Targeted deletion of the lipopolysaccharide (LPS)-binding protein gene leads to profound suppression of LPS responses ex vivo, whereas in vivo responses remain intact.
Bottom Line: These activities were restored by the addition of exogenous recombinant murine LBP to the plasma.Despite these striking in vitro findings, no significant differences in TNF-alpha levels were observed in plasma from wild-type and LBP-deficient mice injected with LPS.These data suggest the presence of an LBP-independent mechanism for responding to LPS.
Affiliation: The Rockefeller University, New York 10021, USA.
Gram-negative bacterial lipopolysaccharide (LPS) stimulates phagocytic leukocytes by interacting with the cell surface protein CD14. Cellular responses to LPS are markedly potentiated by the LPS-binding protein (LBP), a lipid-transfer protein that binds LPS aggregates and transfers LPS monomers to CD14. LBP also transfers LPS to lipoproteins, thereby promoting the neutralization of LPS. LBP present in normal plasma has been shown to enhance the LPS responsiveness of cells in vitro. The role of LBP in promoting LPS responsiveness in vivo was tested in LBP-deficient mice produced by gene targeting in embryonic stem cells. Whole blood from LBP-deficient animals was 1,000-fold less responsive to LPS as assessed by the release of tumor necrosis factor (TNF)-alpha. Blood from gene-targeted mice was devoid of immunoreactive LBP, essentially incapable of transferring LPS to CD14 in vitro, and failed to support cellular responses to LPS. These activities were restored by the addition of exogenous recombinant murine LBP to the plasma. Despite these striking in vitro findings, no significant differences in TNF-alpha levels were observed in plasma from wild-type and LBP-deficient mice injected with LPS. These data suggest the presence of an LBP-independent mechanism for responding to LPS. These LBP knockout mice may provide a tool for discovering the nature of the presumed second mechanism for transferring LPS to responsive cells.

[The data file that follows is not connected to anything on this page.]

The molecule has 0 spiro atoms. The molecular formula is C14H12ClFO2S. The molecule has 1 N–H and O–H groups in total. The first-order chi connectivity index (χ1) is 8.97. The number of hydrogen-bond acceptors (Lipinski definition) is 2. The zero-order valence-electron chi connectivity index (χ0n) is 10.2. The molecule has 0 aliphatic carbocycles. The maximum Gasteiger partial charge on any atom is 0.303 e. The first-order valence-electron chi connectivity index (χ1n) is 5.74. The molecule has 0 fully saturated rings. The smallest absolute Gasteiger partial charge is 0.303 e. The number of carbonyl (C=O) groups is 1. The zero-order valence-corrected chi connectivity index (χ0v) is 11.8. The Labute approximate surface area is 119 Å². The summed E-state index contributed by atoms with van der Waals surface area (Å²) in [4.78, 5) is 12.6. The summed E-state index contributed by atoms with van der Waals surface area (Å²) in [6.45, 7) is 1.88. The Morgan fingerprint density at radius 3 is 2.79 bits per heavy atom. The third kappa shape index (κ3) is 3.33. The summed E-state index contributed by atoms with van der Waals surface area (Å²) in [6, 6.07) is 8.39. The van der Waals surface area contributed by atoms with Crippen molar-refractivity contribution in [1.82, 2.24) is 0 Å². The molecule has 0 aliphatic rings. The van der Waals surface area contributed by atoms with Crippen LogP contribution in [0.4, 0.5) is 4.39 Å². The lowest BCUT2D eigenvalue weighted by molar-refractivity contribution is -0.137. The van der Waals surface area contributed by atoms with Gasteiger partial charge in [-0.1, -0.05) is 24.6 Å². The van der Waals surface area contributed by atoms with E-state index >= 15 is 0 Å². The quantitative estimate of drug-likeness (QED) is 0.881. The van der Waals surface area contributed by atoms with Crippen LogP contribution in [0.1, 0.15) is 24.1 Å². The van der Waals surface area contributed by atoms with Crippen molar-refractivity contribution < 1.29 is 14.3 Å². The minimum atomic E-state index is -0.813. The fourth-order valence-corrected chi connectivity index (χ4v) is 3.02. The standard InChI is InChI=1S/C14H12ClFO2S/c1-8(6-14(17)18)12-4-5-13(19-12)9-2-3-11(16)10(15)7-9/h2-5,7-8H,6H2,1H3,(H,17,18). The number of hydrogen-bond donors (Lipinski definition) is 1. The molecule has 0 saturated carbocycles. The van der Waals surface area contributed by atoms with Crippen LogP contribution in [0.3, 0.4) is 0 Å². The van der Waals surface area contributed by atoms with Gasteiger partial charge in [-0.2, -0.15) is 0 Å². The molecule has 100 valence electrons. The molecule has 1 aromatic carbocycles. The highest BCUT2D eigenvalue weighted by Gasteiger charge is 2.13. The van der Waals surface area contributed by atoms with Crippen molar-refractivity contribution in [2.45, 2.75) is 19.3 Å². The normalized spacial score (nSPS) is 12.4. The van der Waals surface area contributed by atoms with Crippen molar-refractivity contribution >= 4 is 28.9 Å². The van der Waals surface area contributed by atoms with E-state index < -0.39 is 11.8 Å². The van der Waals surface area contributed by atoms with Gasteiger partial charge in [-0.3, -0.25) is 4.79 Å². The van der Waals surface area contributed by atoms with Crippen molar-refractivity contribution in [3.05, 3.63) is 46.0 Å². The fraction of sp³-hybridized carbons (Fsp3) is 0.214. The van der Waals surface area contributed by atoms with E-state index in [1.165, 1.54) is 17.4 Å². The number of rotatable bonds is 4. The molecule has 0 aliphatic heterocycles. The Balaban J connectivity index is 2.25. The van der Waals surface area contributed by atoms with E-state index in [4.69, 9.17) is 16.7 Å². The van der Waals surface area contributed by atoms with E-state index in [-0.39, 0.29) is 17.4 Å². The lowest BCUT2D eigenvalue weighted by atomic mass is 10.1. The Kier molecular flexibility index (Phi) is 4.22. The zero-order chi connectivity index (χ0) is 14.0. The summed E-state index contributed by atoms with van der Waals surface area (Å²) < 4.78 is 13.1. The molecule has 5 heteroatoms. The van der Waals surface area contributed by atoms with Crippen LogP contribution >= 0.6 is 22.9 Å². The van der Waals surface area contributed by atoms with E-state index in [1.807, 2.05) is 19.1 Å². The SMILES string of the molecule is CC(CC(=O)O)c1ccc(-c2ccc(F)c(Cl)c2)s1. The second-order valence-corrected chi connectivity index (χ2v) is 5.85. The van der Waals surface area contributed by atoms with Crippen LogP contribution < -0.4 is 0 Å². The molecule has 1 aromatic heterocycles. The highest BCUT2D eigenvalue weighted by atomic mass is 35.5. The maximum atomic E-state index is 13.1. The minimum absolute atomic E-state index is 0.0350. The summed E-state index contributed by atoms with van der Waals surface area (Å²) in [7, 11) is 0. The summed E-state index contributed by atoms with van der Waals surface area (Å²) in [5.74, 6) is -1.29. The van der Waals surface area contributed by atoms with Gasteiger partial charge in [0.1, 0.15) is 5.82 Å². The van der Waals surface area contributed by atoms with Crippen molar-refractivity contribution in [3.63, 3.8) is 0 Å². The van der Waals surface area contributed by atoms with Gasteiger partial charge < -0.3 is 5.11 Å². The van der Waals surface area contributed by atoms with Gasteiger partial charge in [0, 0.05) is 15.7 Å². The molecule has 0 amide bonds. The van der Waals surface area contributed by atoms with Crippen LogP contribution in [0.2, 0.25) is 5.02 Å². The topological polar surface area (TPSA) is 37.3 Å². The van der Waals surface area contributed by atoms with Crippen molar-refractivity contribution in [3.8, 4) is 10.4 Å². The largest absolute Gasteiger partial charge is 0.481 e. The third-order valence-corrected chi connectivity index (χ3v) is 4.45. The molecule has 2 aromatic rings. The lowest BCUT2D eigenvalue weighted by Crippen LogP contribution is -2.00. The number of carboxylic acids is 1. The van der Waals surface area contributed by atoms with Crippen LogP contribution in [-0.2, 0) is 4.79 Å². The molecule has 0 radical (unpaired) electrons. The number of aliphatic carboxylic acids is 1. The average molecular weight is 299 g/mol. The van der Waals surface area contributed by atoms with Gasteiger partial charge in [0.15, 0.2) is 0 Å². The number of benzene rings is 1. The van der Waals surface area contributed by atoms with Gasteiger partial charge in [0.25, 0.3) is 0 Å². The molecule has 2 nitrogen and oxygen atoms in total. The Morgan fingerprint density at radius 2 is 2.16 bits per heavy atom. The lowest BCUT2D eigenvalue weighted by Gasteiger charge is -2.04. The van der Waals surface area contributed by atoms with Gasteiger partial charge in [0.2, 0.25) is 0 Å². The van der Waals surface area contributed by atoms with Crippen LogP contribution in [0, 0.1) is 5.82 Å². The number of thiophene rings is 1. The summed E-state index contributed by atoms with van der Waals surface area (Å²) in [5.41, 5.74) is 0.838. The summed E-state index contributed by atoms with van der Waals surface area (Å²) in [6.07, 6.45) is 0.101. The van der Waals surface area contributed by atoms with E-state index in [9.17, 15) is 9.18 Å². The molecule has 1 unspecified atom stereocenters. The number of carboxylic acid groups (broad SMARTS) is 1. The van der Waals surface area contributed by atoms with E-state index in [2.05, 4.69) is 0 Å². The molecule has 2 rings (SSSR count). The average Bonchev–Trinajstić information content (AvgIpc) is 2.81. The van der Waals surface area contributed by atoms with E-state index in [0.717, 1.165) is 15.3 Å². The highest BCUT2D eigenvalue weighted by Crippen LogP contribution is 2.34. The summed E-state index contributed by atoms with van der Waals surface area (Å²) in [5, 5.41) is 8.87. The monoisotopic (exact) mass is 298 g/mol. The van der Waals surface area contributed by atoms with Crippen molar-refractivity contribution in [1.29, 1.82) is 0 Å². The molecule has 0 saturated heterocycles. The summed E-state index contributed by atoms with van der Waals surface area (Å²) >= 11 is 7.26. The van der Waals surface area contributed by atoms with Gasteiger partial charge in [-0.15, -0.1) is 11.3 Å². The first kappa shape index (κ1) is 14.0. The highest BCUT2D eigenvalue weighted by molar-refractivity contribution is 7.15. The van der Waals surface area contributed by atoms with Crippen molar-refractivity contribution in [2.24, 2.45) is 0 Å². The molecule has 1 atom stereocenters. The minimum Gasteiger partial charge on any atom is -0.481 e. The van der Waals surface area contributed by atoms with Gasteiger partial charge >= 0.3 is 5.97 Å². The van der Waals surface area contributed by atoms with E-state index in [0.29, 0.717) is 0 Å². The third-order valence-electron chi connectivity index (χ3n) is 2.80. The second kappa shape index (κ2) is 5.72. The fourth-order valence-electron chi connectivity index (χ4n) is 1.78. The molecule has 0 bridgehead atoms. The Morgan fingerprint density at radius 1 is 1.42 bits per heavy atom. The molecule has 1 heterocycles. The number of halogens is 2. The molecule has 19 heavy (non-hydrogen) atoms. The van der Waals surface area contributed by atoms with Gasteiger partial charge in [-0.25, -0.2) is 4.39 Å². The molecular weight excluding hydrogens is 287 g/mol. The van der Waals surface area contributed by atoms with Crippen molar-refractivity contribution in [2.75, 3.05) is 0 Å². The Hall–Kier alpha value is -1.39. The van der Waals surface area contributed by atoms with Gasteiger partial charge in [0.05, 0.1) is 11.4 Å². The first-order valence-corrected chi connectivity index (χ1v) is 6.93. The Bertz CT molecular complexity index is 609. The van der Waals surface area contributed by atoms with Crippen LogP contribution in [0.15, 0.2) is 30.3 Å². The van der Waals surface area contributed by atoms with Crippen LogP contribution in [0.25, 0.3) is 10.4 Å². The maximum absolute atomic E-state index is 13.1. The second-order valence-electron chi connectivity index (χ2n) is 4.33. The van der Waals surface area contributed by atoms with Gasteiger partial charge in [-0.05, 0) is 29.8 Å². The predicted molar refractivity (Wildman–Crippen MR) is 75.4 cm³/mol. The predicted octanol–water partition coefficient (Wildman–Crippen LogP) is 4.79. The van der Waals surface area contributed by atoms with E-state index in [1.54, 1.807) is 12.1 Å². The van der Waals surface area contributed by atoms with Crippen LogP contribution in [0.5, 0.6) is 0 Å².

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Mentions: To determine if blood contained a functional mutant LBP molecule, we analyzed plasma from KO mice for LBP-like activity. The ability of LBP to bind LPS and to form a stable complex has been well described (9, 16). We incubated plasma from the KO mouse with LPS-coated plastic, washed the wells with buffer, and developed the plate with a polyclonal antiserum against murine LBP. Although hemizygous mice expressed wild-type levels of LBP, their homozygous gene-targeted littermates had no detectable LBP (Fig. 4 a).